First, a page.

Robert Lowell’s poems always sound like the Atlantic battling Melville’s whale. Lowell is the big sea, the ‘brackish reach of shoal’ he evokes in ‘A Quaker Graveyard at Nantucket’–even when he is writing about ducks. Hear him reading  ‘The Public Garden’ at the Guggenheim in ’63 along with Berryman and he delivers the lines

the shedding park-bound mallards, how they keep
circling and diving in the lantern light,
searching for something hidden in the muck.

with a voice which seems to thunder like Jehovah. He has no offswitch for that Miltonic grandeur, a quality which gives even his weakest poems a kind of sonic weight, and in interviews, he seems always to drift towards a magisterial iambic: ‘their kind of protest and queerness has hardly been repeated’ he says of Marianne Moore and William Carlos Williams in his Paris Review interview, in ruptured hexameter.

Elizabeth Bishop, too, follows the same law of metrical overspill from her poems to her talk. Hear ‘The Armadillo’ on the website of  The Academy of American Poets (1) and all her conversational, epistolary modesty seems folded into every line. Her speaking voice crosses current with counter-current. Above is modesty and dignity, an elegant uninsistence; underneath is a struggle, almost with breath itself. What she says is beautiful, but her breathing hints that she can hardly bear to voice it: what poor things the lovely words are, she seems to say–words, as lovely and robust as those ‘frail, illegal fireballoons’ she describes.  Bishop’s speech also floats with a hidden, fragile fire. Below is a comment she makes in a 1977 interview with George Starbuck where she discusses the blue snails that appear in her poem ‘Crusoe in England.’

Perhaps — but the ones I’ve seen were in the Ten Thousand islands in Florida. Years ago I went on a canoe trip there and saw the blue snails. They were tree snails, and I still may have some. They were very frail and broke easily and they were all over everything. Fantastic. (2)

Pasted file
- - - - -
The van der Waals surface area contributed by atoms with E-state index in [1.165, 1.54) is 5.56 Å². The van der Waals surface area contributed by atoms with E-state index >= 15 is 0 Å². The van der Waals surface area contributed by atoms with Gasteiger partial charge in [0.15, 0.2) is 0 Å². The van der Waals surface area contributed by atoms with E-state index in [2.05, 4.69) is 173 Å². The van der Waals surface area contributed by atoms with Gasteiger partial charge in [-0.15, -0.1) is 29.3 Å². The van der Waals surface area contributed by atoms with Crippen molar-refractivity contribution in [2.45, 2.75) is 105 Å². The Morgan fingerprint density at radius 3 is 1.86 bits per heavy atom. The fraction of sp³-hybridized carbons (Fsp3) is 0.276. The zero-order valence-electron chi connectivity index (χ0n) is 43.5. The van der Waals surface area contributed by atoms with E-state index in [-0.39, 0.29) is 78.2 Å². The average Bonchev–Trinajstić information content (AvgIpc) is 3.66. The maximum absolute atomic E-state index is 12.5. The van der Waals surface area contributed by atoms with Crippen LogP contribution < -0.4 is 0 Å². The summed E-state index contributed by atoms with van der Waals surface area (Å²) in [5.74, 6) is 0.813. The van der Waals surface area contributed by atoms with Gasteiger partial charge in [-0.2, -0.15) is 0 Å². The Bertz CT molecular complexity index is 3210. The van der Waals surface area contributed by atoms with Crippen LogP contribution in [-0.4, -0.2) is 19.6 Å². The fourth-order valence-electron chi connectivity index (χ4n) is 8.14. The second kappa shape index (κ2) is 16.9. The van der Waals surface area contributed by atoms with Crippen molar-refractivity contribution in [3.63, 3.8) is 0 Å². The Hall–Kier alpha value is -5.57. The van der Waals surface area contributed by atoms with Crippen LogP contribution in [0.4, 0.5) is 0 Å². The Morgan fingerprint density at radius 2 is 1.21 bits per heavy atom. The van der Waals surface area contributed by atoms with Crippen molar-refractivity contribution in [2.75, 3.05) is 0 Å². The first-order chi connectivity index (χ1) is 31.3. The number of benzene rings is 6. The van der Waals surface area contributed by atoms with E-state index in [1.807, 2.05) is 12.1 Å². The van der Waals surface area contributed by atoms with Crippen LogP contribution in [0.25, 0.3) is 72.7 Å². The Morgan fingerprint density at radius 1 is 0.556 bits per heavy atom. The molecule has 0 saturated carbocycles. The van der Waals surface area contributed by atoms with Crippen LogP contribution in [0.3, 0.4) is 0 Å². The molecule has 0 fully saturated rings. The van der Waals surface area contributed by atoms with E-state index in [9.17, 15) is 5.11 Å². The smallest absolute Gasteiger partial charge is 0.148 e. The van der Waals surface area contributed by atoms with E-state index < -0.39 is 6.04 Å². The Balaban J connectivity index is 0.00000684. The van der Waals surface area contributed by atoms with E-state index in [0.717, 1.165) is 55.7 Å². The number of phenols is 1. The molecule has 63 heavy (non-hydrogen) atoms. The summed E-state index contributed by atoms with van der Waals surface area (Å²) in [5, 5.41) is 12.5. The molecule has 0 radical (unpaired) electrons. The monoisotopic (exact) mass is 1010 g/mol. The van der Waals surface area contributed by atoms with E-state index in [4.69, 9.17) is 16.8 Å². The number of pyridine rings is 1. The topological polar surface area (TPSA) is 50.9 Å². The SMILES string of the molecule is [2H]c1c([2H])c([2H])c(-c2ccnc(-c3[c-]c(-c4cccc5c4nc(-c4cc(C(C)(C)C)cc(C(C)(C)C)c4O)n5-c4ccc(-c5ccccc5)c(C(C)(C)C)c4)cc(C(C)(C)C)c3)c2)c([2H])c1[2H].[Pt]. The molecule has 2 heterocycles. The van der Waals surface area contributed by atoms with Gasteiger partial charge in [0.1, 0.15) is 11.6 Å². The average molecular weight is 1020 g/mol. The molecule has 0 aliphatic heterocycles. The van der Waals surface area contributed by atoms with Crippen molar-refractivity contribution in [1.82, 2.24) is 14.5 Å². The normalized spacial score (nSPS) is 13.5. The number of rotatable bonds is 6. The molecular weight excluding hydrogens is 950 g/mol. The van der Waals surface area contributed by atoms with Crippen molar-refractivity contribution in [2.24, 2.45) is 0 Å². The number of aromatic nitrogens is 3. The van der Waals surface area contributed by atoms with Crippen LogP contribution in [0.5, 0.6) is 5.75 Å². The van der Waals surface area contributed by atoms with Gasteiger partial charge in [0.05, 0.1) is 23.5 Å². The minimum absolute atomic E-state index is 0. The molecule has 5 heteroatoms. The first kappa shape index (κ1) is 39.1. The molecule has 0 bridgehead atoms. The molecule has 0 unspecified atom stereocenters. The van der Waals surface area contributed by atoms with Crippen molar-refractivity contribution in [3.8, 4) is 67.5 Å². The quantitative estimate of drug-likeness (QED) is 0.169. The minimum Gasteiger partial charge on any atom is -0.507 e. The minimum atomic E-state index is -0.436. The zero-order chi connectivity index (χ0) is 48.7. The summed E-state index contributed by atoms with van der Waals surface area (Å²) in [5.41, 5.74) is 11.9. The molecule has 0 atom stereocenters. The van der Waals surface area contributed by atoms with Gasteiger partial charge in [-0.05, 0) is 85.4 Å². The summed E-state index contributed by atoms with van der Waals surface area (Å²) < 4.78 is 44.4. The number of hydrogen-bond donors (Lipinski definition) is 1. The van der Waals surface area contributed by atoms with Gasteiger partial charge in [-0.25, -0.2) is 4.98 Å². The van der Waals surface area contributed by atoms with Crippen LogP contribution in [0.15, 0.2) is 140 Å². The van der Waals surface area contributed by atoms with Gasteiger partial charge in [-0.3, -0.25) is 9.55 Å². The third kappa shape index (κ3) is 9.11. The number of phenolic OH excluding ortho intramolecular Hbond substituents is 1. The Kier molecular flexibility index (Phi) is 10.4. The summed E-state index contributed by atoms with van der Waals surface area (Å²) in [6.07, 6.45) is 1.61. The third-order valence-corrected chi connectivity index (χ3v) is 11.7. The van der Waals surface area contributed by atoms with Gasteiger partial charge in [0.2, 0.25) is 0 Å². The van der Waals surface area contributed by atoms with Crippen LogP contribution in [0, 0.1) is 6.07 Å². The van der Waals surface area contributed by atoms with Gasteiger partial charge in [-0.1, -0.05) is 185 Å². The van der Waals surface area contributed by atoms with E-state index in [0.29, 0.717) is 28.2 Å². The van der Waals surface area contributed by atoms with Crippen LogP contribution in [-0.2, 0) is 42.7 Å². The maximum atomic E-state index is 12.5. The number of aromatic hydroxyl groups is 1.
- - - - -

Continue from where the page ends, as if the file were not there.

Now this is nowhere near as lovely as the description in ‘Crusoe’ where the snails are ‘a bright violet-blue with a thin shell’ and the shells of the dead snails ‘look like a bed of irises’ but the spill of enthusiasm and the joy of seeing is evident. Her rhythm comes from her eye, pulsing and receptive to the energy and fragility of the snails and everything else she encounters. Describing the snails in the poem hasn’t dimmed her enthusiasm for the snails she saw in Florida: that ‘and..and…and…’ gives a sense of the endlessly rocking eye within.

A final instruction: click on the link given below and sample some of the clips of an interview given by Richard Wilbur on The People’s Archive. In them, you will hear his exquisite poetic cadence in so many phrases of explanation, whether he is talking about the ‘excitingly exact concrete perceptions’ of Marianne Moore or the ‘rhythmic jags’ of Hopkins.  Interviews like this are valuable because they give the reader a kind of faith in poems as self-generating, self-seeding. To hear a poet talk is to sense poems rising from speech.

But there is a further benefit to be had from listening to poets in conversation. Their talk, whether it be Longley’s, Bishop’s or Wilbur’s, also helps us to think about the question ‘What is a poet?’ After listening to Wilbur being interviewed, a few images come to mind: a poet is a split casing, a discarded pod, content to be left behind by the disciplined ecstasy of the growing flower. Ego needs to cede to voice.

Richard Wilbur on The People’s Archive: http://www.peoplesarchive.com/browse/mpeg4_150k/5786/en/off/

(1) Link to Academy of American Poets and an audio recording of Bishop’s ‘The Armadillo’ http://www.poets.org/viewmedia.php/prmMID/15214

(2)http://www.pshares.org/issues/article.cfm?prmarticleid=420